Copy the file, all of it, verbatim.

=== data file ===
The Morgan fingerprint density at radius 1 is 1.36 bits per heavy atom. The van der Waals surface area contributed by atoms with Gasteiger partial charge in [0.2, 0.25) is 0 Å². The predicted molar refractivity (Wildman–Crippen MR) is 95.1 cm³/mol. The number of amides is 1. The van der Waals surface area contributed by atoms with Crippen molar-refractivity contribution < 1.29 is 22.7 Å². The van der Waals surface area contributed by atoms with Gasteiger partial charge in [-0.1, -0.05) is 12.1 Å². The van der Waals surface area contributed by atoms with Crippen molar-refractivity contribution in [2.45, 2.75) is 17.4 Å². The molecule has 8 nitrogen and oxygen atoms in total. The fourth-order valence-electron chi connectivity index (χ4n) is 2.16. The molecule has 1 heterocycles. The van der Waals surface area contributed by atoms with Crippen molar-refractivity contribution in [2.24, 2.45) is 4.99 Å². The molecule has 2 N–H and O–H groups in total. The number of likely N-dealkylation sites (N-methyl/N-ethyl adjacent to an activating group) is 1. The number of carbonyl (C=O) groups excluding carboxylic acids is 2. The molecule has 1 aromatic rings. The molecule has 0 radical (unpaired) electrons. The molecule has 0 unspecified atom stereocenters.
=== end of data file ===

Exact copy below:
The Morgan fingerprint density at radius 1 is 1.36 bits per heavy atom. The van der Waals surface area contributed by atoms with Gasteiger partial charge in [0.2, 0.25) is 0 Å². The predicted molar refractivity (Wildman–Crippen MR) is 95.1 cm³/mol. The number of amides is 1. The van der Waals surface area contributed by atoms with Crippen molar-refractivity contribution < 1.29 is 22.7 Å². The van der Waals surface area contributed by atoms with Gasteiger partial charge in [-0.1, -0.05) is 12.1 Å². The van der Waals surface area contributed by atoms with Crippen molar-refractivity contribution in [2.45, 2.75) is 17.4 Å². The molecule has 8 nitrogen and oxygen atoms in total. The fourth-order valence-electron chi connectivity index (χ4n) is 2.16. The molecule has 1 heterocycles. The van der Waals surface area contributed by atoms with Crippen molar-refractivity contribution in [2.24, 2.45) is 4.99 Å². The molecule has 2 N–H and O–H groups in total. The number of likely N-dealkylation sites (N-methyl/N-ethyl adjacent to an activating group) is 1. The number of carbonyl (C=O) groups excluding carboxylic acids is 2. The molecule has 1 aromatic rings. The molecule has 0 radical (unpaired) electrons. The molecule has 0 unspecified atom stereocenters.